Mention has been made of the probably politically motivated critisisms that were for a while levelled at Timothy, some of which may have been justified, but there is no escaping the fact that he worked unstintingly and passionately for the things he believed in. He also showed great compassion as illustrated by the following instances. In 1878 he inaugurated a testimonial and collection for an elderly teacher, Mr. Fyfe of Wrexham who “had been called upon to bear a series of severe domestic afflictions”. An indication of the genuine appreciation of some of those with whom Timothy worked is refelected in the comments made by a member of the Denbighshire and Flintshire Certified Teachers’ Association: “Speaking personally of Mr Morgan Owen, he had found him the teacher’s friend, a gentleman who was most anxious to do all he could for the teacher, and a most patient and kind inspector who gave the teacher the benefit of his labours. Teachers could not help but like his methods of inspection, which entered so fully into the detail and routine of the school.” [The Wrexham Advertiser, etc., 30 March 1878]. In February 1881, local newspapers published letters from Timothy, seeking support for a fund that he had helped to instigate for the family of a headmaster who had died suddenly, leaving his wife to raise their three young children and twins who were born on the day of her husband’s funeral.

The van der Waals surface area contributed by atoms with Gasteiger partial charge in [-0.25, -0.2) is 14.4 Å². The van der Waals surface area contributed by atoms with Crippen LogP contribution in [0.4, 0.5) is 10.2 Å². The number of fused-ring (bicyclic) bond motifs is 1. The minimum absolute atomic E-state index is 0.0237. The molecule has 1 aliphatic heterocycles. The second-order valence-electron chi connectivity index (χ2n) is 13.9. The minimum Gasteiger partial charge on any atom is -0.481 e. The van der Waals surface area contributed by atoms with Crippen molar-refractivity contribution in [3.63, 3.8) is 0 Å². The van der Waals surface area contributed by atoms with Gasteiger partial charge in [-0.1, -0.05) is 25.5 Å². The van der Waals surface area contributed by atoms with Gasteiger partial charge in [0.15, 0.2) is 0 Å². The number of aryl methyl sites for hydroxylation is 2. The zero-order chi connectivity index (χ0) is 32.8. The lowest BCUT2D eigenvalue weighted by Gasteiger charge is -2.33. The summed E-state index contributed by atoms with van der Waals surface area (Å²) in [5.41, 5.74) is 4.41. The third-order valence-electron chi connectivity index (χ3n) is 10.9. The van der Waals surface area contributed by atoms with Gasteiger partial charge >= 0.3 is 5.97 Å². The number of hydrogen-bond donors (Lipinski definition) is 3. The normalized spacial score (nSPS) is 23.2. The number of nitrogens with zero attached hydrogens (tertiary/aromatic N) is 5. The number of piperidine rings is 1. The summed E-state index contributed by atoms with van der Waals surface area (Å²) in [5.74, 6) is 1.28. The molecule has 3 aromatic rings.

Timothy owned several properties including "Penbryn Hall", Church Stoke, near the England-Wales border; his younger brother
Elisha lived about twenty miles away at Craven Arms. "Penbryn Hall" was a picturesque estate of
approximately 170 acres with parkland, lawns and gardens, productive fields, pastures and fishing ponds; the estate included
a farm and four cottages. He eventually let "Penbryn", which is when the family moved into "Maes Fron" at Trewern, north
east of Welshpool. Timothy also owned, through his marriage, "Owlbury" and "Plas Madoc" at Bishop’s Castle, which included
three cottages and several fields of pastureland totalling an area of
22 acres 1 rood 35 poles.
He and Emma subsequently lived at "Llwynderw", Landinam a less attractive, yellow-brick building – they were there during World War I – and then at "Bronwylfa"; paying the debts of their son-in-law, Maxwell Wood, meant they could not afford to return to live at "Penbryn Hall".